40. ^ "Pritzker signs law that will make alderman name more inclusive". FOX 32 Chicago. June 18, 2021. Retrieved December 10, 2023.
  41. ^ "Illinois General Assembly - Bill Status for SB0825". www.ilga.gov. Retrieved December 10, 2023.
  42. ^ Sabella, Jen (June 18, 2021). "State Adopts 'Alderperson' To Describe Chicago City Council Members — But Some Alderpeople Aren't Thrilled". Block Club Chicago. Retrieved February 2, 2023.
  43. ^ a b c Simpson, Dick; Nowlan, James; Gradel, Thomas J.; Mouritsen Zmuda, Melissa; Sterrett, David; Cantor, Douglas (February 15, 2012). "Chicago and Illinois, Leading the Pack in Corruption; Anti-Corruption Report Number 5" (PDF). University of Illinois at Chicago Department of Political Science. Archived (PDF) from the original on December 2, 2011. Retrieved February 15, 2012.
  44. ^ Grossman, Ron (July 31, 2013). "Chicago political history rife with nepotism, aldermanic dynasties". Chicago Tribune. Tronc, Inc. Archived from the original on January 6, 2014. Retrieved July 29, 2017.
  45. ^ Reardon, Patrick T. (January 31, 1999). "Aldermen Rogues' Gallery Opens '99 Wing; Jones Is 25th City Council Member Convicted Since 1972". Chicago Tribune. Archived from the original on September 16, 2013.
  46. ^ Gradel, Thomas J.; Simpson, Dick; Zimelis, Andris (February 3, 2009). "Curing Corruption In Illinois: Anti-Corruption Report #1" (PDF). University of Illinois at Chicago Department of Political Science. Archived (PDF) from the original on March 26, 2009. Retrieved February 23, 2009.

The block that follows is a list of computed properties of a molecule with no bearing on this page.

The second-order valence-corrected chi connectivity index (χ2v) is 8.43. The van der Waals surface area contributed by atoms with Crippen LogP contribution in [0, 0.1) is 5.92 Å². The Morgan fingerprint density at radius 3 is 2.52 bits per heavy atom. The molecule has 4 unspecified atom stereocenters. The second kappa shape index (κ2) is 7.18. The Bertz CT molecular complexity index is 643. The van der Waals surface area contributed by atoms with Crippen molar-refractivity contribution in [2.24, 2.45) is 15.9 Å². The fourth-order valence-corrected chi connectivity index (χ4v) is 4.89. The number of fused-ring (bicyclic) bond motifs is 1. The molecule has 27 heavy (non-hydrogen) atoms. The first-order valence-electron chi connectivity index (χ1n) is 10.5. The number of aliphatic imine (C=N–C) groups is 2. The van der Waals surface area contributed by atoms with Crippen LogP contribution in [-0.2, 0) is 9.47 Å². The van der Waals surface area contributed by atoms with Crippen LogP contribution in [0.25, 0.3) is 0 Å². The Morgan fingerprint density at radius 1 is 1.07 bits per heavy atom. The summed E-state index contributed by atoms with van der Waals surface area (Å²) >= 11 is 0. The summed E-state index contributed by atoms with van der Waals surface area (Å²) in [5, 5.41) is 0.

47. ^ Bogira, Steve (January 27, 2012). "Aldermanic rap sheet". Chicago Reader. Archived from the original on April 2, 2015.
  48. ^ "Chicago's 'hall of shame'". Chicago Tribune. February 24, 2012. Archived from the original on February 26, 2012.
  49. ^ Christoffer, Erica; Schlikerman, Becky (May 19, 2008). "Off the Record: Chicago City Council Committees Evade The Law, Experts Say". Chicagotalks. Archived from the original on February 3, 2012.
  50. ^ Christoffer, Erica; Schlikerman, Becky (May 19, 2008). "Out of Order: Council Committees Evade The Law". The Beachwood Reporter. Archived from the original on March 1, 2012.
  51. ^ "FBI seizes files as Chicago aldermen oust oversight". illinoispolicy.org. November 17, 2015. Archived from the original on May 7, 2018. Retrieved May 7, 2018.
  52. ^ "Report: Aldermen Got $282,000 in Illegal Campaign Contributions in 2013". wttw.com. Archived from the original on November 18, 2015. Retrieved May 7, 2018.
  53. ^ "More than half of Chicago aldermen took illegal campaign cash in 2013". chicagonow.com. Archived from the original on May 27, 2017. Retrieved May 7, 2018.
  54. ^ "State of Illinois Candidate's Guide 2019" (PDF). State Board of Elections. August 6, 2018. p. 32. Retrieved March 1, 2019.
  55. ^ a b Julia Ellis, Chicago City Clerk Legislative Counsel (November 20, 2013). The Making of Chicago City Law – How It Works. OpenGov Foundation / YouTube. Archived from the original on January 20, 2014. Retrieved November 28, 2013.
  56. ^ Chicago City Council Journal of 27 June 1990 Archived December 3, 2013, at the Wayback Machine, p. 17764
  57. ^ Dumke, Mick (August 30, 2011). "New City Council, just about the same as the old City Council". Chicago Reader. Wrapports LLC. Archived from the original on July 29, 2017. Retrieved July 29, 2017.
  58. ^ "Curious City: What duties Chicago alderman are responsible for – WBEZ 91.5 Chicago". wbez.org. Archived from the original on March 31, 2015.
  59. ^ Aldermanic Privilege. Archived March 17, 2015, at the Wayback Machine Christopher Thale, Encyclopedia of Chicago.
  60. ^ a b "Crony chronicles: Aldermanic privilege – Prohibition, prostitution and Chicago's mini-fiefdoms". Illinois Policy – An independent government watchdog. Archived from the original on April 2, 2015.
  61. ^ a b Sisson, Patrick (May 31, 2019). "How aldermanic privilege shaped Chicago". Curbed Chicago. Retrieved June 4, 2019.
  62. ^ "Chicago City Council; budget; parking meters". tribunedigital-chicagotribune. May 15, 2013. Archived from the original on April 2, 2015.

External links[edit]